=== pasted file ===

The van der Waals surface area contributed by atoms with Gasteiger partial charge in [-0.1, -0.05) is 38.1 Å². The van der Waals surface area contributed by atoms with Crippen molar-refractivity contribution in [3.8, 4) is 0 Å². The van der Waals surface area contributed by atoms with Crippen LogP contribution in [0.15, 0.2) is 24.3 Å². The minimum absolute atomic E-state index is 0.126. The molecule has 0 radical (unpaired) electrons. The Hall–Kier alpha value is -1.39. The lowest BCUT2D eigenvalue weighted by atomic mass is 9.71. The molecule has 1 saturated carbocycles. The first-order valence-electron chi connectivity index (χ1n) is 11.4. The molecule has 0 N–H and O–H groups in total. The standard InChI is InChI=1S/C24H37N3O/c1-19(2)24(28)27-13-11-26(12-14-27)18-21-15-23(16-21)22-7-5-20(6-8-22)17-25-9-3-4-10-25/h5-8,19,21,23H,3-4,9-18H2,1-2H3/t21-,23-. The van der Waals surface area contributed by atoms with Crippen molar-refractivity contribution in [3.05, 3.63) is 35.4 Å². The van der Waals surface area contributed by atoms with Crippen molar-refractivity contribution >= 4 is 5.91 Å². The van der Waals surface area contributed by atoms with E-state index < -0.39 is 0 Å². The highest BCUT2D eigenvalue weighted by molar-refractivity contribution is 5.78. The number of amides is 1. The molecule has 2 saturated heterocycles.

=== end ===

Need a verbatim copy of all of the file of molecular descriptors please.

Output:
The van der Waals surface area contributed by atoms with Gasteiger partial charge in [-0.1, -0.05) is 38.1 Å². The van der Waals surface area contributed by atoms with Crippen molar-refractivity contribution in [3.8, 4) is 0 Å². The van der Waals surface area contributed by atoms with Crippen LogP contribution in [0.15, 0.2) is 24.3 Å². The minimum absolute atomic E-state index is 0.126. The molecule has 0 radical (unpaired) electrons. The Hall–Kier alpha value is -1.39. The lowest BCUT2D eigenvalue weighted by atomic mass is 9.71. The molecule has 1 saturated carbocycles. The first-order valence-electron chi connectivity index (χ1n) is 11.4. The molecule has 0 N–H and O–H groups in total. The standard InChI is InChI=1S/C24H37N3O/c1-19(2)24(28)27-13-11-26(12-14-27)18-21-15-23(16-21)22-7-5-20(6-8-22)17-25-9-3-4-10-25/h5-8,19,21,23H,3-4,9-18H2,1-2H3/t21-,23-. The van der Waals surface area contributed by atoms with Crippen molar-refractivity contribution in [3.05, 3.63) is 35.4 Å². The van der Waals surface area contributed by atoms with Crippen molar-refractivity contribution >= 4 is 5.91 Å². The van der Waals surface area contributed by atoms with E-state index < -0.39 is 0 Å². The highest BCUT2D eigenvalue weighted by molar-refractivity contribution is 5.78. The number of amides is 1. The molecule has 2 saturated heterocycles.